Showing solidarity with health professionals everywhere on the need for water, sanitation, and hygiene

Delia Jepson and Cheryl Stanley, midwives, Liverpool Women’s Hospital

We started this year by travelling to rural Tanzania with WaterAid to experience what daily life is like for the committed midwives working in a busy referral hospital where the taps only worked sporadically.

It is an experience that will never leave us—observing the caring and creative approach of these midwives, who try to provide high quality care in a place where, until the week before our arrival, running water was only available for one hour each day.

Delivering babies anywhere is full of joy and, sometimes, sorrow, but there—so far from the automated taps and sterile wrapped instruments we take for granted at Liverpool Women’s Hospital where we work—the emotions and risks ran so much higher.

One of the mothers we met had a 12 day old baby girl who was being treated for sepsis, which probably came from a cloth, known as a kanga, that swaddled her after birth.

In Tanzania relatives are expected to cook and wash for the mothers and their newborns, and we were horrified to visit the pond that water had been fetched from to wash the swaddling cloth of this baby girl. Although the relatives put great care into using soap powder and scrubbing the cloths clean, they were all rinsed in pond water and then often dried on the grass. When wrapped around a baby, those cloths could easily transmit infection through the unhealed umbilical cord wound.

Just as shocking was the old teapot that midwives used to trickle out a small stream of water to wash their hands in, so that they could eke out their water supply through the day. In Liverpool we have the luxury of being able wash our hands regularly and thoroughly, paying little heed to the amount of water we use. Our Tanzanian peers Ester, Juliana, and Daniel knew how important keeping hands, surroundings, and equipment clean was to infection control in their ward, but they lacked the water and resources.

Despite their best efforts, the maternity ward with its dry taps and unflushing toilets posed a real risk to mothers and babies.

Happily, thanks to WaterAid’s work, the midwives, doctors, and patients of Kiomboi Hospital now have a reliable supply of water; functioning toilets; and the ability to keep delivery rooms, instruments, and linens clean.

We were able to see the water supply increase even during our stay and the delighted reaction of midwives, who had gone from watching cases of sepsis soar at times when the water supply failed, to being able to follow their professional training for their patients—all because of a working tap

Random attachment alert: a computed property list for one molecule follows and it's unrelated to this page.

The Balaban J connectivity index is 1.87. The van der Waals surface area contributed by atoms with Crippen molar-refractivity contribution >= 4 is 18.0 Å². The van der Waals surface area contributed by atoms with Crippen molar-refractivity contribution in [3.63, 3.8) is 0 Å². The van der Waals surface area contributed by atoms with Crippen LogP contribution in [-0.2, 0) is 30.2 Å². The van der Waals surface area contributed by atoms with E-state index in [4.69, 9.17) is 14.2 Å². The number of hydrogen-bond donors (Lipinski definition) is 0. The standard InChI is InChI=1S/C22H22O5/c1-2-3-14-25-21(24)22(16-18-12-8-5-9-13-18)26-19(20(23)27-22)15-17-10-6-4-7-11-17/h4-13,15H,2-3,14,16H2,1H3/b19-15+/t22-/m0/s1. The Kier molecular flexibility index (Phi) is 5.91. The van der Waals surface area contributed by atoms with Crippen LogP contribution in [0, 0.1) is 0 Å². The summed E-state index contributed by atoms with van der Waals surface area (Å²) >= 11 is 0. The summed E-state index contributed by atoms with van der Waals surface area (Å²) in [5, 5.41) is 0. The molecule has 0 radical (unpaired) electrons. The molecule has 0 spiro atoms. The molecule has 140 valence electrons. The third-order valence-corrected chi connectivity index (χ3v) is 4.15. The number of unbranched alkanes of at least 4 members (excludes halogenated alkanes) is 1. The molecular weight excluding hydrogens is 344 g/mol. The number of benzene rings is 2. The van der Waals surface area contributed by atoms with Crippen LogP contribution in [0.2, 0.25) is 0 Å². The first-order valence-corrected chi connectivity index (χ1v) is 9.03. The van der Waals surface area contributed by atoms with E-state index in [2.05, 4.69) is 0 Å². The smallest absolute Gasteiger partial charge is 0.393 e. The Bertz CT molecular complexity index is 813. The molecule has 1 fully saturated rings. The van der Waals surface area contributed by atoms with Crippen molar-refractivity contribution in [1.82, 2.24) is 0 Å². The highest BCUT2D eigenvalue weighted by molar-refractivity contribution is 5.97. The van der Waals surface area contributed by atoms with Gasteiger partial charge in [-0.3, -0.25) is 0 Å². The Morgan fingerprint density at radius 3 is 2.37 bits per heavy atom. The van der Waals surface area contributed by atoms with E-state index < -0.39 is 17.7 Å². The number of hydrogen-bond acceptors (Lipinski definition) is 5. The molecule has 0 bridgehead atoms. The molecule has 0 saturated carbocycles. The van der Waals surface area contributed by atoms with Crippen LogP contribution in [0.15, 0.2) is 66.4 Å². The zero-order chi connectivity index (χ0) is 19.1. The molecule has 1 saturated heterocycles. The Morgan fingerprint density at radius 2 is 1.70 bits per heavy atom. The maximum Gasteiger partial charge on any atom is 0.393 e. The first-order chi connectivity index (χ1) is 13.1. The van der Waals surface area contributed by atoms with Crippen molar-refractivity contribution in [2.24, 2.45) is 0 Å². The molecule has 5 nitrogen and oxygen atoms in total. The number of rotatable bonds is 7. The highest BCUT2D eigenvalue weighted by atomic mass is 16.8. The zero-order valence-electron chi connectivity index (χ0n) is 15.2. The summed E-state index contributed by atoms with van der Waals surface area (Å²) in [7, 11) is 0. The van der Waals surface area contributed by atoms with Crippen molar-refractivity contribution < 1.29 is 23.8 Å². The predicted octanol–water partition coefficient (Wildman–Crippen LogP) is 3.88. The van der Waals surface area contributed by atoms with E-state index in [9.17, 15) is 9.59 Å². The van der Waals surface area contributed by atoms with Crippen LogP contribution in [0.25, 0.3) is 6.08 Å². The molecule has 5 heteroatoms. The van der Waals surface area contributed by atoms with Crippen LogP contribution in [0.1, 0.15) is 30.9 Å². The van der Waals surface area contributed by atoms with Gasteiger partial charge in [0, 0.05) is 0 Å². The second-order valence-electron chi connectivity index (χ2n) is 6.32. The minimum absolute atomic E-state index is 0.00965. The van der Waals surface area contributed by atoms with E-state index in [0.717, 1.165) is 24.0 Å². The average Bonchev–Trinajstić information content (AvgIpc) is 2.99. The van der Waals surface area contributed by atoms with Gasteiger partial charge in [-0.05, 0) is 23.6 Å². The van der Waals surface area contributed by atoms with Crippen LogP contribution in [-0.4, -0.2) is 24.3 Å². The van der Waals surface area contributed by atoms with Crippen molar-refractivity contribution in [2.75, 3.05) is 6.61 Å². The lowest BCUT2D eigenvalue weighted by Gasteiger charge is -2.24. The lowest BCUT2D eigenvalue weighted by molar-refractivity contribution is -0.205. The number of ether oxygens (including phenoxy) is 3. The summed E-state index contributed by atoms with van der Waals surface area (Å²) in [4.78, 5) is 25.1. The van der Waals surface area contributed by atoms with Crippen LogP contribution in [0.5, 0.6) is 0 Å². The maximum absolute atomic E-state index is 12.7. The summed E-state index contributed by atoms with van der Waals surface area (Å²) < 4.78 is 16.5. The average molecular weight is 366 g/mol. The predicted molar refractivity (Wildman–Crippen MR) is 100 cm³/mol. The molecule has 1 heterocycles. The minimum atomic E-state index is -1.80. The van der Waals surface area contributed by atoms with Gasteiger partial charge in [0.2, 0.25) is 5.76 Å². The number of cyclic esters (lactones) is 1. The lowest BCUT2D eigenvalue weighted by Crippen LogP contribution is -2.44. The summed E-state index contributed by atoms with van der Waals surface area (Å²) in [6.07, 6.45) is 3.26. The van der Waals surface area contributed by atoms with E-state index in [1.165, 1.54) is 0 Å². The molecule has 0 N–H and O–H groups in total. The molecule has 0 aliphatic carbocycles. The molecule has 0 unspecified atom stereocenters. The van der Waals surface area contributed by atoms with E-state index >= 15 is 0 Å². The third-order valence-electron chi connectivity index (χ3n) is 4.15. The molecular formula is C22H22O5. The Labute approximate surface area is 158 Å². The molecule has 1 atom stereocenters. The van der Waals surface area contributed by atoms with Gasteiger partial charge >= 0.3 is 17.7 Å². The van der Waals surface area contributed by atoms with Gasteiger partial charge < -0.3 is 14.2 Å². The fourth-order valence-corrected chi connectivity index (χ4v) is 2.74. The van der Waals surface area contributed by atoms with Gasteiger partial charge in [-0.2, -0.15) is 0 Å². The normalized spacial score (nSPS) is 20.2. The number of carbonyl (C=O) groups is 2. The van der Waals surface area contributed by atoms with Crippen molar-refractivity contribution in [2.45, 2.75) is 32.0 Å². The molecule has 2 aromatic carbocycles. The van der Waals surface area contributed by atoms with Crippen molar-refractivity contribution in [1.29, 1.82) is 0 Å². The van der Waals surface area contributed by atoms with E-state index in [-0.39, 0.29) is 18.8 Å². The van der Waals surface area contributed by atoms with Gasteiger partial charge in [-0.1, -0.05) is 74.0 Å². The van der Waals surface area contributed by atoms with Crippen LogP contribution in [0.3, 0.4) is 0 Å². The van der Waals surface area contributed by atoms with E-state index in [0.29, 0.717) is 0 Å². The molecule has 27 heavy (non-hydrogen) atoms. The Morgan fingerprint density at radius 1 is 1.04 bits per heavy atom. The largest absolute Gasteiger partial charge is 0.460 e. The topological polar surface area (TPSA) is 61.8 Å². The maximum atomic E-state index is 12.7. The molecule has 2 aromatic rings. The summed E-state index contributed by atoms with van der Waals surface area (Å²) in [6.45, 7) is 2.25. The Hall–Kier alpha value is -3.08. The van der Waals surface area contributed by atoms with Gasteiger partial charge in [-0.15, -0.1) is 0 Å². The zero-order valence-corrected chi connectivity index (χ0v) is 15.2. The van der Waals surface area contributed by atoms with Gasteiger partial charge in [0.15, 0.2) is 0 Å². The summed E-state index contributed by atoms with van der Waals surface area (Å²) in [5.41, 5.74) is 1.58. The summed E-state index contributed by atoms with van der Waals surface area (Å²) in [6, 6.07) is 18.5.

But while conditions at Kiomboi Hospital have improved, there are thousands more healthcare facilities where access to water remains a daily struggle. According to figures from the World Health Organization, 42% of healthcare facilities in sub-Saharan Africa do not have access to clean water. Worldwide, one neonatal baby dies every minute from infections linked to unhygienic conditions.

WaterAid’s Healthy Start campaign is designed to bring awareness to the need for clean water, good sanitation, and good hygiene in every hospital and healthcare centre around the world.

WaterAid is working with the Commonwealth Nurses and Midwives Federation to launch a new call to action for healthcare professionals, including a global petition, to make sure that every mother has the right to deliver her baby into a clean and hygienic environment and that every patient is protected from disease by clean water, safe sanitation, and rigorous hygiene and infection control

Every mother, everywhere, wants what is best for her child. And as midwives, wherever we are in the world, we are united in our desire to help mothers deliver their babies safely and to keep them healthy.

Competing interests for Cheryl Stanley: During my trip to Tanzania, WaterAid paid for my travel and accommodation only.

Competing interests for Delia Jepson: I received expenses towards inoculations that were recommended for my stay in Tanzania. My travel expenses and accommodation for travelling to Tanzania and the subsequent WaterAid Supporters Day were paid for by WaterAid. My employers, Liverpool Women’s Hospital, gave me paid leave.